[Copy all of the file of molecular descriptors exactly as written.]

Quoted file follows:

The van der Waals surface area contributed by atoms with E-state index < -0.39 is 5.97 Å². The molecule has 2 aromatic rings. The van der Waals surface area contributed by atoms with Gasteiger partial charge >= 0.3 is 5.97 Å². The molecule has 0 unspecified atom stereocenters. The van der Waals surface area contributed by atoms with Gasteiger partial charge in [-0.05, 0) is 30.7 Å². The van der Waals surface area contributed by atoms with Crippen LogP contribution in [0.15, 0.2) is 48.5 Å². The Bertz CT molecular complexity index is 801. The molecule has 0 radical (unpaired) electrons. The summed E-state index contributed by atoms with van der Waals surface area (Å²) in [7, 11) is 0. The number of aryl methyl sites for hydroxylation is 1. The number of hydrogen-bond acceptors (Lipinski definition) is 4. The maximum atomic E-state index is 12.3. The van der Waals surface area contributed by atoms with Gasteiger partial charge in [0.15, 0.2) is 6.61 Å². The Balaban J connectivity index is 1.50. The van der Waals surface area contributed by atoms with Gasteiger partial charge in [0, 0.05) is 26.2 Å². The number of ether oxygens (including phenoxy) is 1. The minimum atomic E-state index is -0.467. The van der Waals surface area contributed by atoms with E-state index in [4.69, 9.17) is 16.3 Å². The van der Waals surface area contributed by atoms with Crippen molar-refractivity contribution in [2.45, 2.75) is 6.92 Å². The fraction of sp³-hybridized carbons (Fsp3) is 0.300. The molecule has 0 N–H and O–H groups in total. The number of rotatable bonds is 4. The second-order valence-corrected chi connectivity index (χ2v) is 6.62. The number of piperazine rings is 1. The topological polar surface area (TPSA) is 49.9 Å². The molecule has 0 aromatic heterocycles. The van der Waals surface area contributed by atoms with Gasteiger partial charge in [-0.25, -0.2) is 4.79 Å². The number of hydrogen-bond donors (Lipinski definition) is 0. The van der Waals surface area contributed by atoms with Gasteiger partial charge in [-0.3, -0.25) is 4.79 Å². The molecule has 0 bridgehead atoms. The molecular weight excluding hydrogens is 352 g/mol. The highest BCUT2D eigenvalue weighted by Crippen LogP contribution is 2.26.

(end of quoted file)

The van der Waals surface area contributed by atoms with E-state index < -0.39 is 5.97 Å². The molecule has 2 aromatic rings. The van der Waals surface area contributed by atoms with Gasteiger partial charge >= 0.3 is 5.97 Å². The molecule has 0 unspecified atom stereocenters. The van der Waals surface area contributed by atoms with Gasteiger partial charge in [-0.05, 0) is 30.7 Å². The van der Waals surface area contributed by atoms with Crippen LogP contribution in [0.15, 0.2) is 48.5 Å². The Bertz CT molecular complexity index is 801. The molecule has 0 radical (unpaired) electrons. The summed E-state index contributed by atoms with van der Waals surface area (Å²) in [7, 11) is 0. The number of aryl methyl sites for hydroxylation is 1. The number of hydrogen-bond acceptors (Lipinski definition) is 4. The maximum atomic E-state index is 12.3. The van der Waals surface area contributed by atoms with Gasteiger partial charge in [0.15, 0.2) is 6.61 Å². The Balaban J connectivity index is 1.50. The van der Waals surface area contributed by atoms with Gasteiger partial charge in [0, 0.05) is 26.2 Å². The number of ether oxygens (including phenoxy) is 1. The minimum atomic E-state index is -0.467. The van der Waals surface area contributed by atoms with E-state index in [4.69, 9.17) is 16.3 Å². The van der Waals surface area contributed by atoms with Crippen molar-refractivity contribution in [2.45, 2.75) is 6.92 Å². The fraction of sp³-hybridized carbons (Fsp3) is 0.300. The molecule has 0 N–H and O–H groups in total. The number of rotatable bonds is 4. The second-order valence-corrected chi connectivity index (χ2v) is 6.62. The number of piperazine rings is 1. The topological polar surface area (TPSA) is 49.9 Å². The molecule has 0 aromatic heterocycles. The van der Waals surface area contributed by atoms with Gasteiger partial charge in [-0.25, -0.2) is 4.79 Å². The number of hydrogen-bond donors (Lipinski definition) is 0. The van der Waals surface area contributed by atoms with Gasteiger partial charge in [-0.3, -0.25) is 4.79 Å². The molecule has 0 bridgehead atoms. The molecular weight excluding hydrogens is 352 g/mol. The highest BCUT2D eigenvalue weighted by Crippen LogP contribution is 2.26.